How We Won & Lost the War in Afghanistan: Two Years in the Pashtun Homeland

How We Won & Lost the War in Afghanistan: Two Years in the Pashtun Homeland

How We Won & Lost the War in Afghanistan: Two Years in the Pashtun Homeland

How We Won & Lost the War in Afghanistan: Two Years in the Pashtun Homeland


Douglas Grindle provides a firsthand account of how the war in Afghanistan was won in a rural district south of Kandahar City and how the newly created peace slipped away when vital resources failed to materialize and the United States headed for the exit.

By placing the reader at the heart of the American counterinsurgency effort, Grindle reveals little-known incidents, including the failure of expensive aid programs to target local needs, the slow throttling of local government as official funds failed to reach the districts, and the United States' inexplicable failure to empower the Afghan local officials even after they succeeded in bringing the people onto their side. Grindle presents the side of the hard-working Afghans who won the war and expresses what they really thought of the U.S. military and its decisions. Written by a former field officer for the U.S. Agency for International Development, this story of dashed hopes and missed opportunities details how America's desire to leave the war behind ultimately overshadowed its desire to sustain victory.


In the faded photo a woman stands in bright sunlight in the middle of a poor Afghan village. She gazes confidently into the camera lens. She is in her twenties, with almond skin and black hair tied back. She wears a pleated skirt and a blazer, and she holds a sheaf of papers. Behind her is a mud house. She is a government employee charged with helping villagers stay healthy, and she’s clearly proud of her position as a servant of Afghanistan.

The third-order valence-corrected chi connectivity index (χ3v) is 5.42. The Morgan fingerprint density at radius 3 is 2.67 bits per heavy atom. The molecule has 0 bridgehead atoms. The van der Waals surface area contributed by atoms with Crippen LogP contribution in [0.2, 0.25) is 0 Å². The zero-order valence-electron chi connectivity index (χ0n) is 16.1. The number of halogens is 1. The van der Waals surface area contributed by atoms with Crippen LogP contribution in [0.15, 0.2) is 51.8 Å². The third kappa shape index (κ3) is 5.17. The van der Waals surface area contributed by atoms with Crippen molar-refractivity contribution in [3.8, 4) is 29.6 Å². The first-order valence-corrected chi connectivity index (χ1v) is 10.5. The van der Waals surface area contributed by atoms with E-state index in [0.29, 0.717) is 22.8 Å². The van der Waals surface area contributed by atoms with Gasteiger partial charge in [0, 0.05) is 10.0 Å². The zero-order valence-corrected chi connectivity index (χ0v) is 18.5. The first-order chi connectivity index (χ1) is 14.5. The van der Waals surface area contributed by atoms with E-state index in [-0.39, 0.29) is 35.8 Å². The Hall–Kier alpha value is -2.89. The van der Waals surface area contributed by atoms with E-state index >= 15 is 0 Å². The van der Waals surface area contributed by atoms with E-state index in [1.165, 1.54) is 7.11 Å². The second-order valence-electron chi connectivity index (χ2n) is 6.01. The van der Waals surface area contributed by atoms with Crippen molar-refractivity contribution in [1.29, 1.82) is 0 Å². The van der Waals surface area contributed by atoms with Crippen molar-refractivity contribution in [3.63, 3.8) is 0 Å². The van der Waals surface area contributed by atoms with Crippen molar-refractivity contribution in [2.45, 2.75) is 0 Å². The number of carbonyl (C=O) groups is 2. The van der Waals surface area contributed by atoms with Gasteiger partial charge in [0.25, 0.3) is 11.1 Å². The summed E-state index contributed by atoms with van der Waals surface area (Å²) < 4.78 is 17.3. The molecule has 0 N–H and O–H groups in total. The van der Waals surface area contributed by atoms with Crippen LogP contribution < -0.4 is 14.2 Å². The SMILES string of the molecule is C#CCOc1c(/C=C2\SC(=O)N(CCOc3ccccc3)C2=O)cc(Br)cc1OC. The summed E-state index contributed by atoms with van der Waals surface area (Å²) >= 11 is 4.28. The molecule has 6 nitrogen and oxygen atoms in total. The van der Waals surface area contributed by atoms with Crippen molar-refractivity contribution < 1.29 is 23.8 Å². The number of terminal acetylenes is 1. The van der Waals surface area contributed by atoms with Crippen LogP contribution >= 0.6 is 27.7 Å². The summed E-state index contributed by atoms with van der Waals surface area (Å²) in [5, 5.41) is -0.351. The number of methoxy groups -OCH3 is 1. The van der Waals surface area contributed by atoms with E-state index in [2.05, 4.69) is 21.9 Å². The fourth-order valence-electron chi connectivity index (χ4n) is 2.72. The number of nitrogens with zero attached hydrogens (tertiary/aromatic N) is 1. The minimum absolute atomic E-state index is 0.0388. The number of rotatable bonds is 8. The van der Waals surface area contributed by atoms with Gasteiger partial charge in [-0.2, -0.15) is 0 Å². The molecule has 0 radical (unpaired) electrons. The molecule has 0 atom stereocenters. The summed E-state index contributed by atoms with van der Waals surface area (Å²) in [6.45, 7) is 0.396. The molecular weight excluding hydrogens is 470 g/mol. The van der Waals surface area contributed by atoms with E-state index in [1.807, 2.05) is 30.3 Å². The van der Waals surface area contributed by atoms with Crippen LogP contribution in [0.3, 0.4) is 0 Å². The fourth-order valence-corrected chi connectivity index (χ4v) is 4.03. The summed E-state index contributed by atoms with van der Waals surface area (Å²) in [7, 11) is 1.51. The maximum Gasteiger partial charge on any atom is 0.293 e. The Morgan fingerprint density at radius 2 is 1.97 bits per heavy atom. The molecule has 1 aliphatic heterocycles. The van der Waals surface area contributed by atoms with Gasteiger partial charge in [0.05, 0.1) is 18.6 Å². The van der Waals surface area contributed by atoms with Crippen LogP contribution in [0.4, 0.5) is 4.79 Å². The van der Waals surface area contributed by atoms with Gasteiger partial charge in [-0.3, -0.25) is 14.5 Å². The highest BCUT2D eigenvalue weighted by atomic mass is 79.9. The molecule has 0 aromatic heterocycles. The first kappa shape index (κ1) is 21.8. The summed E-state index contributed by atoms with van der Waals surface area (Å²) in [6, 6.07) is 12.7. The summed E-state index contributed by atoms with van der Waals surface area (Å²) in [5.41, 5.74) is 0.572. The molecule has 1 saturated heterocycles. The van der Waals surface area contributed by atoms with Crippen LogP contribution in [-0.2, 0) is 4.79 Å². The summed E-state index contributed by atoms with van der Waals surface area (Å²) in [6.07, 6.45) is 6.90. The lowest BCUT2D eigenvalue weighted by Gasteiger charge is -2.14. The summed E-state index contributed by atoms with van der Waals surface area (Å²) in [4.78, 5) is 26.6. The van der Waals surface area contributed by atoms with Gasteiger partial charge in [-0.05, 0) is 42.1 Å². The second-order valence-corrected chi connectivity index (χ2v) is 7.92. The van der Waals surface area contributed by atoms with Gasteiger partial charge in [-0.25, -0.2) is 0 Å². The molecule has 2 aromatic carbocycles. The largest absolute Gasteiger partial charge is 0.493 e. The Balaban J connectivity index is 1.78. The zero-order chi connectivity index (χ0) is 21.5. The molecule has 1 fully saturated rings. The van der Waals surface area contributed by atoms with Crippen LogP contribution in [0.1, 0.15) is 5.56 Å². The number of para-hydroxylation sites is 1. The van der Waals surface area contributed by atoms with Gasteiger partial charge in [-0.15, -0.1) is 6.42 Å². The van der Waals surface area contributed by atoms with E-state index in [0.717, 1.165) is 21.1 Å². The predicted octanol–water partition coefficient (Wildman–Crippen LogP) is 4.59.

The woman was a community health worker. the photo dates from the early 1970s, when she was sent into the villages to improve the health of the women. If she is still alive she would be about seventy. There is a good chance she died many years ago. the average life span for Afghan women is fifty-one years, and forty-eight years for men. More than a million people died during the Soviet war of the 1980s.

The Afghan government no longer sends neatly attired health workers into the villages. the picture is a relic of the past. the government does maintain community health teams inside villages. Often they are husband-and-wife teams. They receive limited training, and they usually keep a low profile to avoid attracting the attention of the Taliban, who would harass or kill them.

Thirty years later a man walks out of Mirwais Hospital in Kandahar City. He is tall, thin, and in his mid-forties. He is dressed neatly, with a worn blazer over his Afghan shalwar kameez clothing. But he wears a harried look, as if the day is too short and life too ephemeral to carry the many burdens he bears. He throws his leg over his motorcycle and starts the engine, roaring off.

The man is Dr. Mousa, a full-time physician employed at the government-run hospital. He also works as the government’s director of health in Dand District, being responsible for its seventy-five thou-

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